You were born south of the Mason-Dixon Line.

And finally, you just might be considered racist for the simple fact that you're white.

The truth is, these days one can be tagged as a racist for saying practically anything. The use of racism as a viable political argument is no longer valid because in terms of debate, the social concept has become over-used. Racism has become the Left's new McCarthyism. The whole idea is a cash cow with the means for shaking down select industries or individuals.

Monday, February 8, 2016

A Super Bowl Date

Me and my date, Super Bowl Sunday 2016

It's all fun and games until a communist gets elected president.
-- Thomas Stone

Bullet Points

This is one of those bullet point blog posts many bloggers are so fond of. They're easier to put together than a full, well-thought essay but the advantage is the number of topics one can touch upon in a short space. So why am I doing bullet points today? A lack of time and an ongoing case of brain fog.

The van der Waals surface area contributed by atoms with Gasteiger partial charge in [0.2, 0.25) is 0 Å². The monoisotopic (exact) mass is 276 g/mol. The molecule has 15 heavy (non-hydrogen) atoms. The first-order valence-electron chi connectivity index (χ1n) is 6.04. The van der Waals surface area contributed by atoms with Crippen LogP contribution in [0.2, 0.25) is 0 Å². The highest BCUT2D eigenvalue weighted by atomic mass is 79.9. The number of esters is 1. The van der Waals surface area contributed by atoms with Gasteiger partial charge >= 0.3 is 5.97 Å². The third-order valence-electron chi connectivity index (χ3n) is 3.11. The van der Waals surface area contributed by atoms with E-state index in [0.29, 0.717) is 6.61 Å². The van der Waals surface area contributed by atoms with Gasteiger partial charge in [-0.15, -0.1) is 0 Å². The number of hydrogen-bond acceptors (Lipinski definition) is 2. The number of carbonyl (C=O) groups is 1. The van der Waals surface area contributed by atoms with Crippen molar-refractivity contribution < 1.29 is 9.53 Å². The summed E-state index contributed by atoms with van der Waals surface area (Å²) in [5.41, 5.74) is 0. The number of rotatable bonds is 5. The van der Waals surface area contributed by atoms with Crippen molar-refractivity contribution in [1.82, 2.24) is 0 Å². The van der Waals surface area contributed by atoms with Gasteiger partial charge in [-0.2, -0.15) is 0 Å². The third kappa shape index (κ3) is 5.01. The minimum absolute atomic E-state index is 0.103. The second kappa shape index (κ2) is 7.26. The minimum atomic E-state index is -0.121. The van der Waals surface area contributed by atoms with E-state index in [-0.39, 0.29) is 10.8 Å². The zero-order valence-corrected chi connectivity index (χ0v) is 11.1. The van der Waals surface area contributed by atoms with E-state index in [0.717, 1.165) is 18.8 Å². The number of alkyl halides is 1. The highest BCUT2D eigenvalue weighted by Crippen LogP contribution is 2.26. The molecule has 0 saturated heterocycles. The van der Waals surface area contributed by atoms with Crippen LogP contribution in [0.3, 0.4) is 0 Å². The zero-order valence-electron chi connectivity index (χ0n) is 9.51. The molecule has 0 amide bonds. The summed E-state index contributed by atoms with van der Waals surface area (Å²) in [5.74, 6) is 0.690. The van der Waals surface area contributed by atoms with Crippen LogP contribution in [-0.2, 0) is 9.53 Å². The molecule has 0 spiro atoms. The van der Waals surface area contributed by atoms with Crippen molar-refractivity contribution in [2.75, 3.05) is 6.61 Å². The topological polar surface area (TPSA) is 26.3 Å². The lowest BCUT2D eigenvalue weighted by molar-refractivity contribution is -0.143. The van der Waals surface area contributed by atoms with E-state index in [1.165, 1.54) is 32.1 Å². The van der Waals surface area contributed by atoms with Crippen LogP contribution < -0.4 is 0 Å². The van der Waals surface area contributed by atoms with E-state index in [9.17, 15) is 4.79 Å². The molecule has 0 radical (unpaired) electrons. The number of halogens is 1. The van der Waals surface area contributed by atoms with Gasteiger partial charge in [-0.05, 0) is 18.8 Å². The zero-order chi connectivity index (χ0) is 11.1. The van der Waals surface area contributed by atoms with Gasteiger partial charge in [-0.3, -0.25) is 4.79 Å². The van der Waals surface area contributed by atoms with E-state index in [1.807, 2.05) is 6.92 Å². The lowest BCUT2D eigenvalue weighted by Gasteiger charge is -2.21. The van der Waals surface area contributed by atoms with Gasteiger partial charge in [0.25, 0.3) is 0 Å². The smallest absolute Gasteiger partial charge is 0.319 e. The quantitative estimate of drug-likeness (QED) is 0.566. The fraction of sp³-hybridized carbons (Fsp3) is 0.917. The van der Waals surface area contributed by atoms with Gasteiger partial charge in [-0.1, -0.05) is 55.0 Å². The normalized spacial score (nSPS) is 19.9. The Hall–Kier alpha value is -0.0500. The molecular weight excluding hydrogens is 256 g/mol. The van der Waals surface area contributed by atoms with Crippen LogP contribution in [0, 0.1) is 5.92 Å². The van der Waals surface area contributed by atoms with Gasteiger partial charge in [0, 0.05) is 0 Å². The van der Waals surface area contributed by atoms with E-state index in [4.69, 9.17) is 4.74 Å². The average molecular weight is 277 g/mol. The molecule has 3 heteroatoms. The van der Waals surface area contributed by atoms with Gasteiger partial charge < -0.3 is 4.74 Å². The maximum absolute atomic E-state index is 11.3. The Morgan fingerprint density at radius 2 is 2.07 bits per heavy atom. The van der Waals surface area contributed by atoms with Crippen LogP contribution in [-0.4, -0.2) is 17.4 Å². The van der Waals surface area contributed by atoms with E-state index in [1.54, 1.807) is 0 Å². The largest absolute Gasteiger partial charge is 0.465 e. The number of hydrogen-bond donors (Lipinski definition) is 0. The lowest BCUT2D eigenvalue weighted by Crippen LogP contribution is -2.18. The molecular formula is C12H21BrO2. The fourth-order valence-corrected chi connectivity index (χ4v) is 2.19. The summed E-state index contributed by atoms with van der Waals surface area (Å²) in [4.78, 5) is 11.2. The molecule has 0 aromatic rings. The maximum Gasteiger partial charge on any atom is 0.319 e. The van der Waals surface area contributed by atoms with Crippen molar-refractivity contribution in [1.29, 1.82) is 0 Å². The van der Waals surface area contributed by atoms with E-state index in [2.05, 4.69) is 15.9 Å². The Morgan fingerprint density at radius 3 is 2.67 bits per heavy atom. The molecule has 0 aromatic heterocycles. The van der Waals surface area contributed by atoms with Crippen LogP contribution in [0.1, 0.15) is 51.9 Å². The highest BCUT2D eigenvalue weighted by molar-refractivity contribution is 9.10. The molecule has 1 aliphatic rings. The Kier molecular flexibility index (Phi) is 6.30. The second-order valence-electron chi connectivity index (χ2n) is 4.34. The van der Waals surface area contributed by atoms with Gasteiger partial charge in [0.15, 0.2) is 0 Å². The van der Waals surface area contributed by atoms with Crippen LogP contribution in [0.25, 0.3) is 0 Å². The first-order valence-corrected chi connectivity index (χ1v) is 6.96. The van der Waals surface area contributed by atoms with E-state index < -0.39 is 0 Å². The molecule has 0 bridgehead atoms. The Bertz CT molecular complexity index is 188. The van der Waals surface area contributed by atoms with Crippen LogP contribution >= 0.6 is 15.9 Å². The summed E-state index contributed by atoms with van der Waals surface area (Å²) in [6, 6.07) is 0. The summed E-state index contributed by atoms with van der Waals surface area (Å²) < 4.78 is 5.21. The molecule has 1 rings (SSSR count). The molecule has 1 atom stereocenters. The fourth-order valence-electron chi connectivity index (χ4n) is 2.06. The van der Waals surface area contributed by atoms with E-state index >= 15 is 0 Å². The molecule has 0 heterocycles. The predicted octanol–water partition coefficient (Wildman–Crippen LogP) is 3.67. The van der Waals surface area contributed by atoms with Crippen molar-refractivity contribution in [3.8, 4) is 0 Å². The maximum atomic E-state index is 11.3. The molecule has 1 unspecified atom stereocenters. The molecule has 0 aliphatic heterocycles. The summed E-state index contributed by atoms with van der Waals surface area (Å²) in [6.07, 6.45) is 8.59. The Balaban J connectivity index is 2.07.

1. Super Bowl halftime festivities turns out to be a showcase for liberal policies. Has Beyonce's popularity reached an apex yet? We can only hope so. The bigger question is will Manning retire?

2. There are more orphans in Sub-Sahara Africa than children in Denmark, Norway, Canada, and Sweden combined. The wave of immigration sweeping across Europe is a result of years of poverty, war and social unrest in Africa. I think I heard where someone is blaming it all on climate change. That's a good one (jk). Anyhoo, the demographics of Europe are changing in regard to race and religion. Massive social unrest will follow for many years to come.

3. The first five—and especially the first three years—of a child’s life are the most important. They shape the brain’s organization, development, and functioning throughout life. By the way, if you're a parent and didn't know this, shame on you.